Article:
Trending News Today: Weight Loss Drugs May Help Fight Opioid Addiction

Top news of the day from across the health care landscape.

America’s Health Insurance Plans (AHIP) expressed concerns regarding short-term insurance plans that are being floated by the Trump administration, according to The Washington Post. Short-term insurance allows people to buy plans that last up to 12 months, which critics fear will split the insurance market by prompting younger healthy people to buy cheaper plans, causing premiums for Affordable Care Act plans to spiral out of control. While proponents say these concerns are overblown and that the uninsured need more options, AHIP stated that short-term plans could raise the overall cost of health care in the United States.

A young military veteran whose genitals were blown off by a bomb received a groundbreaking transplant of a penis, scrotum, and portion of an abdominal wall taken from a deceased organ donor, according to the Associated Press. Surgeons from Johns Hopkins University rebuilt the man's entire pelvic region during the experimental 14-hour operation in March. The patient is expected to regain near-normal urinary and sexual functions as his nerves heal over time, but he will not regain fertility. “It’s a real mind-boggling injury to suffer; it is not an easy one to accept,” the patient said in a news release. “When I first woke up, I felt finally more normal.”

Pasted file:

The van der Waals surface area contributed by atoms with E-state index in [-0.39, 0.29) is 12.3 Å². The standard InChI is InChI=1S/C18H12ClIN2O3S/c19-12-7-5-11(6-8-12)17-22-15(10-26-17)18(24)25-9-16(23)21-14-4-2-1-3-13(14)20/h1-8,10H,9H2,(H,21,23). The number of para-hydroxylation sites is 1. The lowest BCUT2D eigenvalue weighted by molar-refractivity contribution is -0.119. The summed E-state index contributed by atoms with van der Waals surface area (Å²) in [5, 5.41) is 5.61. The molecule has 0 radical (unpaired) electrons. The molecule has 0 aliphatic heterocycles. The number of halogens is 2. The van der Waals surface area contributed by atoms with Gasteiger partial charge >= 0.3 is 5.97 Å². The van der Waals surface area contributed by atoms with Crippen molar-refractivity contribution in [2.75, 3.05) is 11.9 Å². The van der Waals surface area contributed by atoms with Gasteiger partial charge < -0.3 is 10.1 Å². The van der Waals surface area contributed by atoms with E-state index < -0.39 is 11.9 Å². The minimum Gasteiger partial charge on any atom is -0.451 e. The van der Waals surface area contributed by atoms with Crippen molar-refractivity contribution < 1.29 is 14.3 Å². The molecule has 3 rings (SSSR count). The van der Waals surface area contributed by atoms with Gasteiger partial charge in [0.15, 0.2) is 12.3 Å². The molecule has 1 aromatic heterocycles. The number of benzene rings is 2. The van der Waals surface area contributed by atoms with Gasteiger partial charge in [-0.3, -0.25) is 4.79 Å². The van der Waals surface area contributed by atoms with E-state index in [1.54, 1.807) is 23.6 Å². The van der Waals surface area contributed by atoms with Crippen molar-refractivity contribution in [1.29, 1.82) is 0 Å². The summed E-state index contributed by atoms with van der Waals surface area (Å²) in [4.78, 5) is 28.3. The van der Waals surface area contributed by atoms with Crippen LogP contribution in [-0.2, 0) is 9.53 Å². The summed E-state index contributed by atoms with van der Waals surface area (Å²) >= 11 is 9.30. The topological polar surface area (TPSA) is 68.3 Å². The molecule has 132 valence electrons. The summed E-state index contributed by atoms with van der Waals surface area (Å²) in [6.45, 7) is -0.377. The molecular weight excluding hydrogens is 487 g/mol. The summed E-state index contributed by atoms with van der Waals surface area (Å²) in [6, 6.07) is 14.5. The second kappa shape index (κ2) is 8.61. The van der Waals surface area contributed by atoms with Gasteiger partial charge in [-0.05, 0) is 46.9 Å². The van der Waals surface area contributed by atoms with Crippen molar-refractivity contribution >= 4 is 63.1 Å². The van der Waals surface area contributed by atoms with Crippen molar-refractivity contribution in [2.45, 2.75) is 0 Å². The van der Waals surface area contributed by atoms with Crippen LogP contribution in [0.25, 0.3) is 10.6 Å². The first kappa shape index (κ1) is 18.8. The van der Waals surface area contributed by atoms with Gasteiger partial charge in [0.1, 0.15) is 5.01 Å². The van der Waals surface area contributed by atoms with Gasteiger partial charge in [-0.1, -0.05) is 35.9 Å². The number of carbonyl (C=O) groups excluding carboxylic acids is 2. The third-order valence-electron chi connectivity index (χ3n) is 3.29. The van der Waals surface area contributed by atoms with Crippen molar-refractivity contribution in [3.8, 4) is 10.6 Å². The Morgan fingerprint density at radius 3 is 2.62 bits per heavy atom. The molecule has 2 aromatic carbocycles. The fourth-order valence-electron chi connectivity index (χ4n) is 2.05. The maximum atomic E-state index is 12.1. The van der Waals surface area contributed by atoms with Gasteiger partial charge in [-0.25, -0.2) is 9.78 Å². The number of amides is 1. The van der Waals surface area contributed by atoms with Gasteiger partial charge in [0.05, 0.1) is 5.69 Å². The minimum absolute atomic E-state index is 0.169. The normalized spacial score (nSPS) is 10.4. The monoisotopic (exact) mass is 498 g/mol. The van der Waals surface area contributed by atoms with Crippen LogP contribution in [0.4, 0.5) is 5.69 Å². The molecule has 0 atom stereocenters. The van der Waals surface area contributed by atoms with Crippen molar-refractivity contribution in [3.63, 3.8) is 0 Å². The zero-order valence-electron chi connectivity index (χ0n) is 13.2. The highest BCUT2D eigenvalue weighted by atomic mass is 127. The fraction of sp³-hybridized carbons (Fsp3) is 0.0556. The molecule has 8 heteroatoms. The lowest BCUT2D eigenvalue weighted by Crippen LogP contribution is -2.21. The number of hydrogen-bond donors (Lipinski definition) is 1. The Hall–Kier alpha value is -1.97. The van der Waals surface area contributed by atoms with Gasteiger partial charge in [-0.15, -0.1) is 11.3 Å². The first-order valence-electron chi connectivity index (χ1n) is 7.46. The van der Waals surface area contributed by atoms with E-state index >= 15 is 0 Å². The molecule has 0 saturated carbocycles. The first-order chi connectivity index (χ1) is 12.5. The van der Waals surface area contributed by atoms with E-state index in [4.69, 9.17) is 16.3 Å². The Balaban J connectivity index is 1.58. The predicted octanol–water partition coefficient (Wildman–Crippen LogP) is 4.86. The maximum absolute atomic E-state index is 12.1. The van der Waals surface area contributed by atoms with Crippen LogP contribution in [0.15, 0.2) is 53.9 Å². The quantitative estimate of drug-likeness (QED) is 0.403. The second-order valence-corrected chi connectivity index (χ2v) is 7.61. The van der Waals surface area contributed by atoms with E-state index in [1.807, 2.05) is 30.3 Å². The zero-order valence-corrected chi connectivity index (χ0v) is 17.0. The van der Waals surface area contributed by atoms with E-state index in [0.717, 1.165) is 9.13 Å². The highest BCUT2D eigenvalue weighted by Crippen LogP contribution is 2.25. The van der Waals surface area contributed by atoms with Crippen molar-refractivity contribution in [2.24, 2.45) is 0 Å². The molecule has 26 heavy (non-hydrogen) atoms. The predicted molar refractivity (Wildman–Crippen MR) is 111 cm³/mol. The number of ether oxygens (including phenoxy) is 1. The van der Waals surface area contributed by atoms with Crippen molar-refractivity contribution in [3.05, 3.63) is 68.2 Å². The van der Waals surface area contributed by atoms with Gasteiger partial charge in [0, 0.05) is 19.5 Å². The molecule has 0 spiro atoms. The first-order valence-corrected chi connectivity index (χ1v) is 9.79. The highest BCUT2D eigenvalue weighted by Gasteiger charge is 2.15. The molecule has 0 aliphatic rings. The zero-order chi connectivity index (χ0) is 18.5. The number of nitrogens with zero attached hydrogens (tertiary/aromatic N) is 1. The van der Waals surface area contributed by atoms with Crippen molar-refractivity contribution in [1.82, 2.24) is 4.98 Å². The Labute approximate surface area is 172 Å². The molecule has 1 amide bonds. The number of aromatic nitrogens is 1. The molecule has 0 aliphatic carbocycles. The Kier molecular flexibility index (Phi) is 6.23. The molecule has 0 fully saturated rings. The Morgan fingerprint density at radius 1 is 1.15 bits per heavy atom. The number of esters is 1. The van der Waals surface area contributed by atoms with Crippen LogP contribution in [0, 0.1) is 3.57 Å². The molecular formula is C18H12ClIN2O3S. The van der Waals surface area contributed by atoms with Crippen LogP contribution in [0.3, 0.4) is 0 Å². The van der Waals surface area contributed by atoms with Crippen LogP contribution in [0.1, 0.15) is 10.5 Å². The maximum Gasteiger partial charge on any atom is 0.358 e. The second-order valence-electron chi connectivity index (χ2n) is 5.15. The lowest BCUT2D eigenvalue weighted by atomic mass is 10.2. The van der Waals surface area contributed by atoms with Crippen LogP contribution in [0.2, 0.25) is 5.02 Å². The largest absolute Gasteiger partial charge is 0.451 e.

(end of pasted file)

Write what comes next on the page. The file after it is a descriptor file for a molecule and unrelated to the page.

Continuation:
Seeing a correlation between the mechanisms that drive various types of addiction, researchers are evaluating whether several weight loss drugs that failed commercially could help reduce the burden of the opioid epidemic, according to STAT. Researchers believe that an addiction to drugs may, in essence, be similar to an addiction to food. They are now evaluating medications such as Qsymia, Belviq, and Contrave, which are prescription weight loss drugs that failed on the market after initially being expected to perform well, according to the article.